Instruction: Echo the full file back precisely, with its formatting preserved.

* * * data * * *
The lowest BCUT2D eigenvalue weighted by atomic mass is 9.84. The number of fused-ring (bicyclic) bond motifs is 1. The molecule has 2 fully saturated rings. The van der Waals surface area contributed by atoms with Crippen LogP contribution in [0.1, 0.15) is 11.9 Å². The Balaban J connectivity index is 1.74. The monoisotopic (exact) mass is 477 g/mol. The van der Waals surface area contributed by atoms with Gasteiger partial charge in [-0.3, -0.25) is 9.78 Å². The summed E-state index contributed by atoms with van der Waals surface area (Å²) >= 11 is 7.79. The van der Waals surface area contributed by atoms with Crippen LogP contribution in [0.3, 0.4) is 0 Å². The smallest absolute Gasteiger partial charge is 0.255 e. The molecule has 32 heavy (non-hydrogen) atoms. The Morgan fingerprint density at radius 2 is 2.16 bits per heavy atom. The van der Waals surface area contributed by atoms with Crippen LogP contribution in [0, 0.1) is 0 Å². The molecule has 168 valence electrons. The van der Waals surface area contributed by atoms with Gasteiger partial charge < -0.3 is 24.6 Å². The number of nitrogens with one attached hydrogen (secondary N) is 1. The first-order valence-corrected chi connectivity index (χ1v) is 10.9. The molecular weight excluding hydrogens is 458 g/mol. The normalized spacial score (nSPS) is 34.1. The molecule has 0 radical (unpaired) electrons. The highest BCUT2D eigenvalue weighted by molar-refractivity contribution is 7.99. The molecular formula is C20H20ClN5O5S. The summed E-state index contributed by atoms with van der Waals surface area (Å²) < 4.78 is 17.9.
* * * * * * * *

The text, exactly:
The lowest BCUT2D eigenvalue weighted by atomic mass is 9.84. The number of fused-ring (bicyclic) bond motifs is 1. The molecule has 2 fully saturated rings. The van der Waals surface area contributed by atoms with Crippen LogP contribution in [0.1, 0.15) is 11.9 Å². The Balaban J connectivity index is 1.74. The monoisotopic (exact) mass is 477 g/mol. The van der Waals surface area contributed by atoms with Gasteiger partial charge in [-0.3, -0.25) is 9.78 Å². The summed E-state index contributed by atoms with van der Waals surface area (Å²) >= 11 is 7.79. The van der Waals surface area contributed by atoms with Crippen LogP contribution in [0.3, 0.4) is 0 Å². The smallest absolute Gasteiger partial charge is 0.255 e. The molecule has 32 heavy (non-hydrogen) atoms. The Morgan fingerprint density at radius 2 is 2.16 bits per heavy atom. The van der Waals surface area contributed by atoms with Crippen LogP contribution in [0, 0.1) is 0 Å². The molecule has 168 valence electrons. The van der Waals surface area contributed by atoms with Gasteiger partial charge < -0.3 is 24.6 Å². The number of nitrogens with one attached hydrogen (secondary N) is 1. The first-order valence-corrected chi connectivity index (χ1v) is 10.9. The molecular weight excluding hydrogens is 458 g/mol. The normalized spacial score (nSPS) is 34.1. The molecule has 0 radical (unpaired) electrons. The highest BCUT2D eigenvalue weighted by molar-refractivity contribution is 7.99. The molecular formula is C20H20ClN5O5S. The summed E-state index contributed by atoms with van der Waals surface area (Å²) < 4.78 is 17.9.